Editor’s note: This is a guest post by Molly Gordon.
Every conversation is an opportunity to connect with and understand another human being. The ability to listen with nothing on our minds determines our ability to realize this opportunity. At every moment, we either encounter the other person or encounter our preconceptions. Which we choose determines both the profitability and the meaningfulness of our endeavors.
Listening to clients and customers is the basis not only for effective marketing and selling, but also for sustaining motivation, engagement, and satisfaction in your work. This post takes a look at how the innocent misuse of intuition may be sabotaging your ability to listen wholeheartedly and well.
It Begins with the Best of Intentions
It is easy to go into a conversation with a client or customer with preconceptions. It’s likely that you’ve put a lot of thought into what your clients need and how you can help. If you think about it at all, you may assume that your experience, expertise, and empathy will add value to the exchange.
The danger in this assumption is that you can find yourself listening to your thinking about what a client or customer is saying, rather than listening to her actual words, body language, and other signals. You interpret what you hear and observe in terms of your preconceptions. You may even call these interpretations intuition.
Not All Intuition Is Created Equal
Intuition is the ability to apprehend or understand something directly without reasoning. At its best, intuition gives us access not only to knowledge but also to wisdom. As a coach, I have learned to value intuition highly. But I have also learned that I’m not the only participant in a conversation who has access to it.
There are two compelling reasons to solicit a client’s intuition rather than offering our own. First, I’ve come to see that the intuition our clients have for themselves is ten times more powerful than any we can offer. Second, our intuition will tend to inform us about what we already know or sense. How much more valuable it is to welcome a client’s intuition, which may well open uncharted territory!
Let Intuition Give Way to Curiosity
As a recovering intuitive, I’ve learned to regard my moments of insight as invitations to get curious. Before sharing an intuition, I ask simple questions to find out how the other person sees things. This means dropping the assumption that I already know what this person means.
For example, if I get an intuitive hit that a client’s concern about the size of an investment has to do with his self-confidence, I note it and set it aside. Then I might ask questions like these:
- How do you determine for yourself whether an investment is wise?
- What do you need in order to evaluate this investment?
- What are some examples of investments you have felt good about?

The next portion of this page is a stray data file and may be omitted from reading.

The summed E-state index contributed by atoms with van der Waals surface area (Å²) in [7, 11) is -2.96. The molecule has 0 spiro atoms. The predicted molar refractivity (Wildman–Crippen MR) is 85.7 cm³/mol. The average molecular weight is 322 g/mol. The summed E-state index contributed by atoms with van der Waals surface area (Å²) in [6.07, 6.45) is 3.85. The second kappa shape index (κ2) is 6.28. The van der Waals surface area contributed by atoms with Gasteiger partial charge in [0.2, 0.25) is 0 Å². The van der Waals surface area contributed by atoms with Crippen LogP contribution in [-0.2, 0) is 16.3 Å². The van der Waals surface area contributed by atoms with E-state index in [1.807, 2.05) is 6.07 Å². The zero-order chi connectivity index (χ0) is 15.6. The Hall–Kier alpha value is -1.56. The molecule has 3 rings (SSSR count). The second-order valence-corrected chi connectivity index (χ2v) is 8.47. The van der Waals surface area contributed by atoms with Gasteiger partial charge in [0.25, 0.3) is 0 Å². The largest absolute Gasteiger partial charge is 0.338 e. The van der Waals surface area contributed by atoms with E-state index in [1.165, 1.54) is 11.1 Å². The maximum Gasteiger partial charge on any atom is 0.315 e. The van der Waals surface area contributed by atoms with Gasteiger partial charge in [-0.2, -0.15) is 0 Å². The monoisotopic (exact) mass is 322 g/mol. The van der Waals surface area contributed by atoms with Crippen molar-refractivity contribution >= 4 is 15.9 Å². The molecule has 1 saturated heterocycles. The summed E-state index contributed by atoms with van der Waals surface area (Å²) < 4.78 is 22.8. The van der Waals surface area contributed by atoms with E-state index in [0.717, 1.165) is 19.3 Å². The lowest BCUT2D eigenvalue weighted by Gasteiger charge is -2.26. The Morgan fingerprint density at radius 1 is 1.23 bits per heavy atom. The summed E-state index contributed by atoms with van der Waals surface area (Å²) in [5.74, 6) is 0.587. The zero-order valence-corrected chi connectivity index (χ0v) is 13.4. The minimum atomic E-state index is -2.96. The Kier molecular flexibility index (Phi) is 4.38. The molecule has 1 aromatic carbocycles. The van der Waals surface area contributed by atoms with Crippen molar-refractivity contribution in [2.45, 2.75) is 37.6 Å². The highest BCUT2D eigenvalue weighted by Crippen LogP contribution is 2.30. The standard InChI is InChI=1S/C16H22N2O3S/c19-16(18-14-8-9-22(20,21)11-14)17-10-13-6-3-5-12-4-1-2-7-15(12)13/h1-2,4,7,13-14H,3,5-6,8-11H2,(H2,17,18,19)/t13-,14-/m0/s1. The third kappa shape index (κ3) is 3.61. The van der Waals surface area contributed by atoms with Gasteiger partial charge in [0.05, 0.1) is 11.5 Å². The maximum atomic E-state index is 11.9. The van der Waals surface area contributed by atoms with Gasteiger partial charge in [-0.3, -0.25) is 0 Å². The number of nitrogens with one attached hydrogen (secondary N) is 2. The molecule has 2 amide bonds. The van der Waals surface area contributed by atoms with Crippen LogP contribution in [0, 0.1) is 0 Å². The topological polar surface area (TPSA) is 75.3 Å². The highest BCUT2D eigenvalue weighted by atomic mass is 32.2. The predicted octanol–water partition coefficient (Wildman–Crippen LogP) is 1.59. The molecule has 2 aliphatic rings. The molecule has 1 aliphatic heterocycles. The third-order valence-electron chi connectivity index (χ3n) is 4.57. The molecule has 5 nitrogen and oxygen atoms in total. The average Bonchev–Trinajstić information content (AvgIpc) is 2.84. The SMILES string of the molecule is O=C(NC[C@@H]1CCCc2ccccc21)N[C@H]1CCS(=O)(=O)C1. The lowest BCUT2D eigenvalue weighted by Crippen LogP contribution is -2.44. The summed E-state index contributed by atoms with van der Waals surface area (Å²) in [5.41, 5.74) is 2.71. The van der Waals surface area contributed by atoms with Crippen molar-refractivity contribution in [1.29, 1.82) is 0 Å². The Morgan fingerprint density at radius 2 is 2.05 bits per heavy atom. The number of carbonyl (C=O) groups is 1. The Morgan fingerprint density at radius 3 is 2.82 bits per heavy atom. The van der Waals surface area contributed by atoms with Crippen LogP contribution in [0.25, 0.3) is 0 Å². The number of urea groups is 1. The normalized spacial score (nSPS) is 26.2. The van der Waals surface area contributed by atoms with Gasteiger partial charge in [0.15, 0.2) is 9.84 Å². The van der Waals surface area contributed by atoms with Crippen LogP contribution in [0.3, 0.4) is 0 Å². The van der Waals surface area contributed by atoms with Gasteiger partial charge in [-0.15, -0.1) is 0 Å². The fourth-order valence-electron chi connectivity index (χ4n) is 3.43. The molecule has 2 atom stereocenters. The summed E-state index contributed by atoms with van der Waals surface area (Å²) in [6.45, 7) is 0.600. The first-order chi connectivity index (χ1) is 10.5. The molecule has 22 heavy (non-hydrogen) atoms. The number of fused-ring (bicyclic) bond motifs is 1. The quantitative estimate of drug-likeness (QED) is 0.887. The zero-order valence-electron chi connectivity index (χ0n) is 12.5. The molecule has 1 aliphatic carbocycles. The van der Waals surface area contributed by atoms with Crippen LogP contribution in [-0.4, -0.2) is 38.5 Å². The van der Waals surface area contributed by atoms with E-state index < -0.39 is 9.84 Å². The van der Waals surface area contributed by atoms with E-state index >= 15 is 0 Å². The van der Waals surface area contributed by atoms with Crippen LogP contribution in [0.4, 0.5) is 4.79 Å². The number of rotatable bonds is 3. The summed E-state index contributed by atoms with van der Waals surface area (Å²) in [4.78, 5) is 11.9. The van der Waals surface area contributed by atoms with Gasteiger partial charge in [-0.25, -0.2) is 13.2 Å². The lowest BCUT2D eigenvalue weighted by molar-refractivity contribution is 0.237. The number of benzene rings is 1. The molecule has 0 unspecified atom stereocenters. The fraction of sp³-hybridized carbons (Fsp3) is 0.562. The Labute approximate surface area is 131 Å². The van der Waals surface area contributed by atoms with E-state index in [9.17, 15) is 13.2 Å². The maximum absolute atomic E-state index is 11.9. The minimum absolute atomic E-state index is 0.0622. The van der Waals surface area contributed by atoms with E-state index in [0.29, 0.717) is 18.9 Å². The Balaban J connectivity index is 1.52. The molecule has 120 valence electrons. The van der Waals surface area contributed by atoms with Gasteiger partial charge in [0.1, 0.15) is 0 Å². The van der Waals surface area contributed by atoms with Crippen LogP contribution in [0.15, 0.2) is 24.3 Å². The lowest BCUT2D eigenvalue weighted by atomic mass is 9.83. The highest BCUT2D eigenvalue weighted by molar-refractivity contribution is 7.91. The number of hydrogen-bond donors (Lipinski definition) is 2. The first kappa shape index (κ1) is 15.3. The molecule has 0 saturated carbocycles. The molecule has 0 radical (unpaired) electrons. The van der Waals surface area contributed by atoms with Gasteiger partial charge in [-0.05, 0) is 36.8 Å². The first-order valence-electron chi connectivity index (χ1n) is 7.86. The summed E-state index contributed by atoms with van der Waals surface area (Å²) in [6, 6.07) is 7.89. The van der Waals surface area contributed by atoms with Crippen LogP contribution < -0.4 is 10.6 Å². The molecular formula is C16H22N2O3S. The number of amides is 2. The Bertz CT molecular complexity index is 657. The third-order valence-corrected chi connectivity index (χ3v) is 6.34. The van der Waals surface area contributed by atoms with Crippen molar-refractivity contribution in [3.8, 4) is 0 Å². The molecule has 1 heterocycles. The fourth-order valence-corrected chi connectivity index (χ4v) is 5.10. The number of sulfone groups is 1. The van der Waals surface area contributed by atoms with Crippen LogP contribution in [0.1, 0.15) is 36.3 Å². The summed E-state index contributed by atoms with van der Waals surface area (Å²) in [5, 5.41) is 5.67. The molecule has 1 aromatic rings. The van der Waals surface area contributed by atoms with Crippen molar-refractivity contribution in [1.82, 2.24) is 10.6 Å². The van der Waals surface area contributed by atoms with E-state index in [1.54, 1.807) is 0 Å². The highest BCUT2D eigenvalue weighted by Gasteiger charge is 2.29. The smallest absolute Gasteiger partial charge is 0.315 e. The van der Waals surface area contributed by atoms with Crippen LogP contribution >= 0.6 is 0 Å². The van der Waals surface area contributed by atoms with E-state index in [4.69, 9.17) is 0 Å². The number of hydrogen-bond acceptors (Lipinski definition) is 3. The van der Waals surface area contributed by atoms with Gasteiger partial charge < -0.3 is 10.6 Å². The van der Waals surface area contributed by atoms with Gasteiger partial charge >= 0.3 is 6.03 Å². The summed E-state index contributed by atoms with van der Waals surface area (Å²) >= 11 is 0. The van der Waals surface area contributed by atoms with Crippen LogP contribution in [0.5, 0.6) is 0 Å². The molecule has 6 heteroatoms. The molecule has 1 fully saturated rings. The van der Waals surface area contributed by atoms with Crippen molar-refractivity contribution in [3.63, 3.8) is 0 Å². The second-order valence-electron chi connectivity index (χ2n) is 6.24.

- What’s been true for you about investments that have felt right?
And if it seems to me that accessing intuition could be useful, I might ask, “What’s your intuition telling you?”
Not Listening Is Expensive, and Money Is the Least of It
Listening to or through a veil of preconceptions, no matter how well intentioned, is expensive. When you hear yourself instead of your clients and customers, you can’t connect deeply, and you won’t sell well. That’s obviously bad for your bottom line.
But not listening wholeheartedly and well also has a higher cost. It steals the juice from interactions with current and prospective clients and customers. Conversations that could enliven your work and lift your heart can deplete and discourage you instead. You may find yourself increasingly reluctant to put your work forward as your confidence in the relevance and value of your work diminishes.
But the moment you begin to listen with nothing on your mind, new possibilities blossom. (Click to tweet – thanks!)
What you hear will tell you everything you need to know about what your just-right clients need and want. Questions about what products or services to offer, how to package and present your work, and how to communicate the value of what you do will become easy to answer. And the more deeply you connect with clients and customers, the more meaningful your work will be, and the more confident you will be in putting it out there.
This article spoke to me on many levels. I often think my intuition is a) a valid replacement for what others’ really want (though I try not to), or b) a correct interpretation of what others really want. Because I DO spend so much time thinking about what someone wants or needs before speaking to them, it can be difficult to step down and resist the urge to push an agenda. This is such a good reminder of why I shouldn’t, thank you!
Molly Gordon says
Sarah, me too! The process of becoming aware of how many assumptions I make and how much they keep me from really listening has been quite humbling!
ling | business-soulwork.com says
great article, thanks for sharing. I do tap into my intuition quite a bit when working with my clients, but I always first check in with myself to make sure that my mind is “clear” and it’s indeed something I “get” from my clients, instead of my preconception or judgment talking.
It’s a fine line and when in doubt, I always listen and ask questions so the client can come to clarity by tapping into her own “guts”. I also want to point out though, sometimes clients can get sucked into their own story and in that case, I would say whatever I “get” to take them out of their mental loop (and that usually work very well.)
Molly Gordon says
Ling, I agree, it’s important not to get sucked into a client’s story. I would still ask a clarifying question and then request permission to say something challenging. That way we get buy in from them, and they have a better chance of having and owning an insight as a result.